“It means that events like this resonate with the school community because they have a basic understanding of why it’s important and what it means. Every time the school does something like this, it just further embeds this [understanding] in their daily experience…the understanding of what their role is and what our goal is.”
Elder Bill White of the Snuneymuxw First Nation, and SMUS’ formal Indigenous Guide, noted how this week’s pole-raising ceremony was a “very significant event.”
“The school is interested in establishing stronger ties with the peoples of the region. [Our] events have been very focused on the environment, and the school is big on that as well,” said White, noting that while artist and carver Dylan Thomas may be “young,” his art transcends tradition through time and space.
“He’s producing art in the classic Coast Salish way, using their design elements, and updating it as well, and so that gives it significant strength and credence,” he said, explaining that Coast Salish artwork practically became non-existent during the 1970s.
“Dylan is doing an amazing job of bringing it around again, beautifully.”
Thomas’ pole, his first as an artist, encompasses the etchings of four sacred animals, one of them being the thunderbird, which, in flight, noted White, “causes thunder to be heard."
"Out of his eyes light brightens the lands. The old people told everyone to use old rights and ceremonies to protect and surround.”
For his part, Thomas thanked our school for welcoming him on as Scholar in Residence and for providing him with the opportunity to share his artwork in support of SMUS commitment to its Indigenous teaching- and learning journey.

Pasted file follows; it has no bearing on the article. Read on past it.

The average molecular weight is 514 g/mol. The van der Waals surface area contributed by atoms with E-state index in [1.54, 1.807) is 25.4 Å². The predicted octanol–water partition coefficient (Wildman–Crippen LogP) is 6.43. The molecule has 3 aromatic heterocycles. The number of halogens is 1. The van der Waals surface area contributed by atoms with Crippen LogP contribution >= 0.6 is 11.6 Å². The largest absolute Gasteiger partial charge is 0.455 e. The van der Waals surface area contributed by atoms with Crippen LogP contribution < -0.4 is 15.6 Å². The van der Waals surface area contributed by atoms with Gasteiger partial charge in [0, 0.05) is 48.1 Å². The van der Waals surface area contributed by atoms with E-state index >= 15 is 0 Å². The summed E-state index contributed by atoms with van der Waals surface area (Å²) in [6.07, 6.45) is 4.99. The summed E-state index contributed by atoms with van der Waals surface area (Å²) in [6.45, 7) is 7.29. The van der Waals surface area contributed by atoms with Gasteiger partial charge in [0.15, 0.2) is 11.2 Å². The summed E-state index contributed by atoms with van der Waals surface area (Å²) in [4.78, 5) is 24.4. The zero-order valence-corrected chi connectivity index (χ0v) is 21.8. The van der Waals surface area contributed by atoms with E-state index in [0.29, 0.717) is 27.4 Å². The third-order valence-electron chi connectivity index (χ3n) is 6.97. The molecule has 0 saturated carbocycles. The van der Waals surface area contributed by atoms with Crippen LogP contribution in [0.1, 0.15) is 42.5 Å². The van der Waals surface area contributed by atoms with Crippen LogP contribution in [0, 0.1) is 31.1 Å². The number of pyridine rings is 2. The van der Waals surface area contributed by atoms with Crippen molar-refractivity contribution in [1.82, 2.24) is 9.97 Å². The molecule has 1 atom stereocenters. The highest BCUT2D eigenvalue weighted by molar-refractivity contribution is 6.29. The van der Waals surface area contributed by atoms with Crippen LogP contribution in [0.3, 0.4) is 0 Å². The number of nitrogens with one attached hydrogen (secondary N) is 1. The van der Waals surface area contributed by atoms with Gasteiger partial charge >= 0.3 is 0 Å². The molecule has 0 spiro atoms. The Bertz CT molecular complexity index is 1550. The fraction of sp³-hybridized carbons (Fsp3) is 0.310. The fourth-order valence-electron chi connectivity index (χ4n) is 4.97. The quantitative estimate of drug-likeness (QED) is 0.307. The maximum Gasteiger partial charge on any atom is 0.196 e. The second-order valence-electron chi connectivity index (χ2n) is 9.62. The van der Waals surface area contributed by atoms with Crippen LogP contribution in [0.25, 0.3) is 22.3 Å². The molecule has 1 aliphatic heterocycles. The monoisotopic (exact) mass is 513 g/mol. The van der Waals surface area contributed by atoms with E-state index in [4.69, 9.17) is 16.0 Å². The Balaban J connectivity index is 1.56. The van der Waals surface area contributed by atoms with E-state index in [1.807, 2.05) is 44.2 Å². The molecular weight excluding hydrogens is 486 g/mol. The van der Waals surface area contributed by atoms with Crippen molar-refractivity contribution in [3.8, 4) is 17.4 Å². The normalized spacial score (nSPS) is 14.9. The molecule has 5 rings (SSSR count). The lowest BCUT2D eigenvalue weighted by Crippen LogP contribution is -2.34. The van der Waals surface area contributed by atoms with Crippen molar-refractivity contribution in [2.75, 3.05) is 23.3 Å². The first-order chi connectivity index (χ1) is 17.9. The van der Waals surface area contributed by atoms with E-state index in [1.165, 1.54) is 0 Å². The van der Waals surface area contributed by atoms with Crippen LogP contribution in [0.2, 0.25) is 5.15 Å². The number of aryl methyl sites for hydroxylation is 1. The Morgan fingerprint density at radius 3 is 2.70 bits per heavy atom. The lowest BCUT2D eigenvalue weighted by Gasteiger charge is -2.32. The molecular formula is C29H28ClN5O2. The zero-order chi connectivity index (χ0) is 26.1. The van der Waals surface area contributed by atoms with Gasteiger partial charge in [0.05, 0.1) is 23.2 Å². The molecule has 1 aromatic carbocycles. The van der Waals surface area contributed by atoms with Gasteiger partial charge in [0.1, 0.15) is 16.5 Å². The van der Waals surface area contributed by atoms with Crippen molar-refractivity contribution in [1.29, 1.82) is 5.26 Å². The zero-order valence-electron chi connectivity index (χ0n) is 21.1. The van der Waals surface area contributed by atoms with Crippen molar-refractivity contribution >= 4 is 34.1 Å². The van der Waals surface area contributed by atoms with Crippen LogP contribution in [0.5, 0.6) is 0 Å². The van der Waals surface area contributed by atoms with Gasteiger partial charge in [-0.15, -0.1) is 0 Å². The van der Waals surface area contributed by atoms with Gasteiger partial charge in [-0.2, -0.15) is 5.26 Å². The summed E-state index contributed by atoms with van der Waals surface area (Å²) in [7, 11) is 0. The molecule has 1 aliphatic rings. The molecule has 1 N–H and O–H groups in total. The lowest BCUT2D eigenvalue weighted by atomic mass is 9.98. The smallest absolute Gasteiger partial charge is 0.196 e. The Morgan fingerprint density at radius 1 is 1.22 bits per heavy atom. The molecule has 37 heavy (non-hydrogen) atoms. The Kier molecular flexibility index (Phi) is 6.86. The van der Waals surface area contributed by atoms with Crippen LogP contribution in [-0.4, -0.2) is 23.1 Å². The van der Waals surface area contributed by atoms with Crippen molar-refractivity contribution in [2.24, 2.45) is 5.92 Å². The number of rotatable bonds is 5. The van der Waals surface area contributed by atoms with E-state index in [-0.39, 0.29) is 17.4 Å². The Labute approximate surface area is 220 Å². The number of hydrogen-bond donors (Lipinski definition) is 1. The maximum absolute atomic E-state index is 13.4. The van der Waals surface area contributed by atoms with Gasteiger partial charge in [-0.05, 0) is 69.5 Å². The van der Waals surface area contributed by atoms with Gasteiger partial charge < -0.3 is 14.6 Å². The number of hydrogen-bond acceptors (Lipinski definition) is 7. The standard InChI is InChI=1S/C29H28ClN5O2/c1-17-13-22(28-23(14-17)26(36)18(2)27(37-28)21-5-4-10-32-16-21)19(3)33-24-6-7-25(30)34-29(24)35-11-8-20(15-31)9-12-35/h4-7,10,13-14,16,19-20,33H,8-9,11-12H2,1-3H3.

“As an artist, carving your first pole is a very, very significant moment in your career—and because of all your help I was able to do two poles,” said Thomas, in his post-ceremony speech.
Claire Lawler, a SMUS Grade 12 boarding student, who was part of the ceremonial procession, said the Welcome Pole dedication was meaningful for her, especially as a witness who hails from South Africa.
“Just being a part of the Canadian Indigenous ceremony has been an awesome thing to witness. It’s amazing to see how Canada is taking steps forward to repair the bonds with their Indigenous communities,” she said.
Mark Turner noted that this most recent ceremony is yet another example of “what we’ve been doing to move our Indigenous learning journey forward."
"We’re on a learning journey and that’s why we’re so grateful to have the advice of our elders Bill White and Willie Pierre. And, it’s so important to have had Keven and Jen Fletcher, and now David Lynch, as our Indigenous Liaison who make sure that we honour Indigenous protocol with respect.
"We start from this position where we want to do things right, and we want to respect them, and that makes it paramount that we remain receptive to the advice we’re offered.”
Currently, Thomas is busy at work on his second Welcome Pole which will be raised and dedicated in ceremony on the Richmond Road campus sometime in the new year.